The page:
Wednesday, November 17, 2010

Help with Rainbow Falls makeover

Posted By on Wed, Nov 17, 2010 at 12:25 PM

Rainbow Falls, in better days.
  • Rainbow Falls, in better days.

First it was Rainbow Falls, then it was (unofficially) Graffiti Falls, now it's Rainbow Falls again.

Citizens are reclaiming a natural jewel that lies near Manitou Springs, a stunning waterfall that lies under the shadow of U.S. 24. But turning it into a outdoors paradise, rather than a perfect spot for spray painting and drug use, is a bit of a challenge.

The county is asking citizens to give their input on the transformation at 6 p.m. Thursday at Manitou Springs City Hall.

El Paso County Holds Community Meeting Regarding Rainbow Falls Future Development
Citizens’ Input Invited For Creation of Rainbow Falls Master Plan

Colorado Springs, November 2, 2010 — Since receiving ownership of Rainbow Falls in July 2010, El Paso County has been diligently working with vested community partners and agencies to ensure the long-term restoration and vision for this valued landmark and community resource. Another important step in the future development of Rainbow Falls — located on the west side of Manitou Springs — involves citizen input, including a community forum on Thursday, November 18, from 6:00-8:30 p.m., at City Hall in Manitou Springs, 606 Manitou Ave. This public meeting is an opportunity for community members to help shape the future of the park and comment on preliminary goals and objectives for the Rainbow Falls Master Plan, coordinated through the El Paso County Parks Division.

"Rainbow Falls has significant historical and cultural features in addition to providing an important potential connection to our regional trail system, and it is our real desire to define a lasting plan for its restoration and protection," said Community Services Director Tim Wolken, whose supervision includes County Parks. "Our Parks Division and other stakeholders are creating a Master Plan that will consist of short- and long-term development priorities and management strategies for Rainbow Falls. Recreational use and management, erosion, water quality and vandalism are among the key issues that will be addressed."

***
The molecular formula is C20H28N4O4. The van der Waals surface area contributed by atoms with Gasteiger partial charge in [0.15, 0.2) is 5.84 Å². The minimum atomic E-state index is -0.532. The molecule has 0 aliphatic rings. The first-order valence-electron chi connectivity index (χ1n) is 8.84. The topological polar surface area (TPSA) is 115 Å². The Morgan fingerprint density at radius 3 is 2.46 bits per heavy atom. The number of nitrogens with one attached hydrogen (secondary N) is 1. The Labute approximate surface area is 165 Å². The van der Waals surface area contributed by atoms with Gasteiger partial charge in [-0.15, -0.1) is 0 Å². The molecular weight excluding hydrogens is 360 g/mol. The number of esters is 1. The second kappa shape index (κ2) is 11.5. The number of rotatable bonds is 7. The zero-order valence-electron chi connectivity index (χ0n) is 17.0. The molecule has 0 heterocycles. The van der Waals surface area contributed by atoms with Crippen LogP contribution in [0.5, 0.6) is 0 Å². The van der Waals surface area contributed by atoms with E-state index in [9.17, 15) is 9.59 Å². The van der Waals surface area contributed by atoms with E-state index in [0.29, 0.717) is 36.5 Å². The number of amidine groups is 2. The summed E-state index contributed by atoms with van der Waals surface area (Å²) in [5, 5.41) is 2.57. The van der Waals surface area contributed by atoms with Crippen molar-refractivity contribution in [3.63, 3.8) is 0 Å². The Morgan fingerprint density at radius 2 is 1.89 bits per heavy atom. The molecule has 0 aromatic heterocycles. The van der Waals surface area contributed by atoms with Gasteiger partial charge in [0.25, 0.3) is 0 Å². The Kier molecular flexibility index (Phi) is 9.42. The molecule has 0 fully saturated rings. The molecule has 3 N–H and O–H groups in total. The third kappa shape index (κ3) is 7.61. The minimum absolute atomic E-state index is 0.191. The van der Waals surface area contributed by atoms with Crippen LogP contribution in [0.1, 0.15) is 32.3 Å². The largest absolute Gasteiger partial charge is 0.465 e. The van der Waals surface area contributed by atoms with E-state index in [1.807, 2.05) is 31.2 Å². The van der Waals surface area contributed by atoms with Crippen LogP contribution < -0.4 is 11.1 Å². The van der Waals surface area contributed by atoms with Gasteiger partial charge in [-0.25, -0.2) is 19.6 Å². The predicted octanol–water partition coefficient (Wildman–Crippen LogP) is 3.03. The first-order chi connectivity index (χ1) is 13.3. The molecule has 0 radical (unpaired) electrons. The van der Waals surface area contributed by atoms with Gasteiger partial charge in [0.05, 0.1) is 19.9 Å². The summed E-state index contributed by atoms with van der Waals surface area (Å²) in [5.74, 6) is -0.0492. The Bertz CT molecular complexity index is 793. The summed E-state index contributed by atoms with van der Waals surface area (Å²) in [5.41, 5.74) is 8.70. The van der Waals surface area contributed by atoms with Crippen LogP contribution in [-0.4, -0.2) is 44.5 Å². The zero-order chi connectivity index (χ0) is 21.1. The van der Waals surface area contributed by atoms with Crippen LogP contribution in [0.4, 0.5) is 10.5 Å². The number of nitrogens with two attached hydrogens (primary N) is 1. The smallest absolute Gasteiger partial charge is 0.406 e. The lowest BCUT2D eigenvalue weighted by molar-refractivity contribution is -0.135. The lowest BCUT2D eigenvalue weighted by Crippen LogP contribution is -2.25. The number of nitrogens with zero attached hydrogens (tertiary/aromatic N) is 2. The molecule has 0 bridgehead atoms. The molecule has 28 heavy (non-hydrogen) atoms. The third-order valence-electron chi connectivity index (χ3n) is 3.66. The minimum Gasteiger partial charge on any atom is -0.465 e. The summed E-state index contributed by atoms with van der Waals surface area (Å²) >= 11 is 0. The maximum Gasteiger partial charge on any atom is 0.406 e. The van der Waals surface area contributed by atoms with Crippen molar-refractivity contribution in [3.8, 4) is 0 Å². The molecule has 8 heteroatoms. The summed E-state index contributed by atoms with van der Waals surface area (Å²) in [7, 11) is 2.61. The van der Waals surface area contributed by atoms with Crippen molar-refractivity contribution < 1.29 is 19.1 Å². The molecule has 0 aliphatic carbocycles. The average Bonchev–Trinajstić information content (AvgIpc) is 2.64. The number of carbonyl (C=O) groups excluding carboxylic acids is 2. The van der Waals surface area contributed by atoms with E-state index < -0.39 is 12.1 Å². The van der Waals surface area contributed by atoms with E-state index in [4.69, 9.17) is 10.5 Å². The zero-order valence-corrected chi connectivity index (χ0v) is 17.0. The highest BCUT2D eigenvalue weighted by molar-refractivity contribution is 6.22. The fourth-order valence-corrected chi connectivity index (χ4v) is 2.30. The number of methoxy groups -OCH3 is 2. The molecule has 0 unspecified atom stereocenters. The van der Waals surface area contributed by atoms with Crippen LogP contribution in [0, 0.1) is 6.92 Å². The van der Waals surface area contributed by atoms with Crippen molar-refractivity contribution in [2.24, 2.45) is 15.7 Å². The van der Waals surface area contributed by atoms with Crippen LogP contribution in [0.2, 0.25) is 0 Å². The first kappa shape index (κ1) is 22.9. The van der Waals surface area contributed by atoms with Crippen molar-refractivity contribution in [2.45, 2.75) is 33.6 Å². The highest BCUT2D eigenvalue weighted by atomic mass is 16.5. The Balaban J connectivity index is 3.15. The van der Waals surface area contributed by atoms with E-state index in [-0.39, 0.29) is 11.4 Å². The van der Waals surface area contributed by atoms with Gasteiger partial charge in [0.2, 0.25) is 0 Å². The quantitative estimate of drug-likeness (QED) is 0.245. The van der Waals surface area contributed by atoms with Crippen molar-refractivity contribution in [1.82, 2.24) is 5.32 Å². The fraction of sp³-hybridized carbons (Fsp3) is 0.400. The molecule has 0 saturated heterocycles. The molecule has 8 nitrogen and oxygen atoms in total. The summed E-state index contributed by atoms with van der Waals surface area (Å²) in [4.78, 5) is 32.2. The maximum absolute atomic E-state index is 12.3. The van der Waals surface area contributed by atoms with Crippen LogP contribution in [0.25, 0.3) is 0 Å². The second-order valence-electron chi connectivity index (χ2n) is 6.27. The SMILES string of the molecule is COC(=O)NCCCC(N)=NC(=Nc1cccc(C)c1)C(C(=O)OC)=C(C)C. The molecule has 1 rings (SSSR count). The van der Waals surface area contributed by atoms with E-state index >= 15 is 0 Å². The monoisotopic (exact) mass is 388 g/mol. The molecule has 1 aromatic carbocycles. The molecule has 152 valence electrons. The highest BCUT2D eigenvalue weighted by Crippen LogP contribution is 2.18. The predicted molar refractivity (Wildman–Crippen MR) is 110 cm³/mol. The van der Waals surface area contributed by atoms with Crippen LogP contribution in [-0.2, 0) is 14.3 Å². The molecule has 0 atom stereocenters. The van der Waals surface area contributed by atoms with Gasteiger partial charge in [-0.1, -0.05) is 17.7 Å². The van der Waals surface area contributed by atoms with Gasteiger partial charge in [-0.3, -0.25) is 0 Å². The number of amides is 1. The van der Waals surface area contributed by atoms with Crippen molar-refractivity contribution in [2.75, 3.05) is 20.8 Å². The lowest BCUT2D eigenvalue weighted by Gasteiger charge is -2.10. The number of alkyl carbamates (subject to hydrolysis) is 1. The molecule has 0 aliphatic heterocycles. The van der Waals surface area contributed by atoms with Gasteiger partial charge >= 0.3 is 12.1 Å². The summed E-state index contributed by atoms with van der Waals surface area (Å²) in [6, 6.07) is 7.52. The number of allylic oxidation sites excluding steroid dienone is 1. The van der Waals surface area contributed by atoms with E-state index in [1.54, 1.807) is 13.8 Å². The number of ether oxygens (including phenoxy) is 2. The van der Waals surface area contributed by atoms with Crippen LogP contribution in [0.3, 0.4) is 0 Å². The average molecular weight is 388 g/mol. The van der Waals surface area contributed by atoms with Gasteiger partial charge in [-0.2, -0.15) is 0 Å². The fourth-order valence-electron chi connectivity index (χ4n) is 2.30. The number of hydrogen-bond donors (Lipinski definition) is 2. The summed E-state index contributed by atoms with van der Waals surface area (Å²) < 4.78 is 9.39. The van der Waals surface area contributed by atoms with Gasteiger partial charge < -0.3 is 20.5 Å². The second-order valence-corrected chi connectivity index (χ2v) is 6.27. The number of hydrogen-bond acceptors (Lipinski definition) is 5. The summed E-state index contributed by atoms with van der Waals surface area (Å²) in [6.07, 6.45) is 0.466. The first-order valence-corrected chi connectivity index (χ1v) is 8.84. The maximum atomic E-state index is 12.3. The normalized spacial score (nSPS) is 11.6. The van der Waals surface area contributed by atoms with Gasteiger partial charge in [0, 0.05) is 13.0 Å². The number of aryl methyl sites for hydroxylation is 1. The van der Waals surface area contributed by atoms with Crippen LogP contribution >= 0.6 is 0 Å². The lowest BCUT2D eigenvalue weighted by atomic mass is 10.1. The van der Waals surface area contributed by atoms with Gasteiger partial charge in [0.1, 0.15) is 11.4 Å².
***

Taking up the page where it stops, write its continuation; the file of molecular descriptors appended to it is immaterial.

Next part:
"El Paso County already has initiated community clean-up activities for Rainbow Falls, and we’re committed to its ongoing preservation as a scenic, historic, local attraction," said Commissioner Sallie Clark, who has advocated for the restoration of the Falls since 2004, when she was first elected to represent District 3 where the park resides. "I strongly encourage citizens throughout El Paso County to attend the November 18 public meeting and help us build a plan for its future vitality and use."

In 2007, during a preliminary study of the regional trail system connections in the area, Rainbow Falls was identified as an important natural and community resource. A determined group of community open space interests and individuals — with the help of County Commissioner Sallie Clark, Manitou Environmental Citizens Action (MECA), the Manitou Springs Planning Department and El Paso County Parks — initiated a preliminary park feasibility study. The County then moved forward to secure ownership of the property with the intent of developing and managing the property as a community park.

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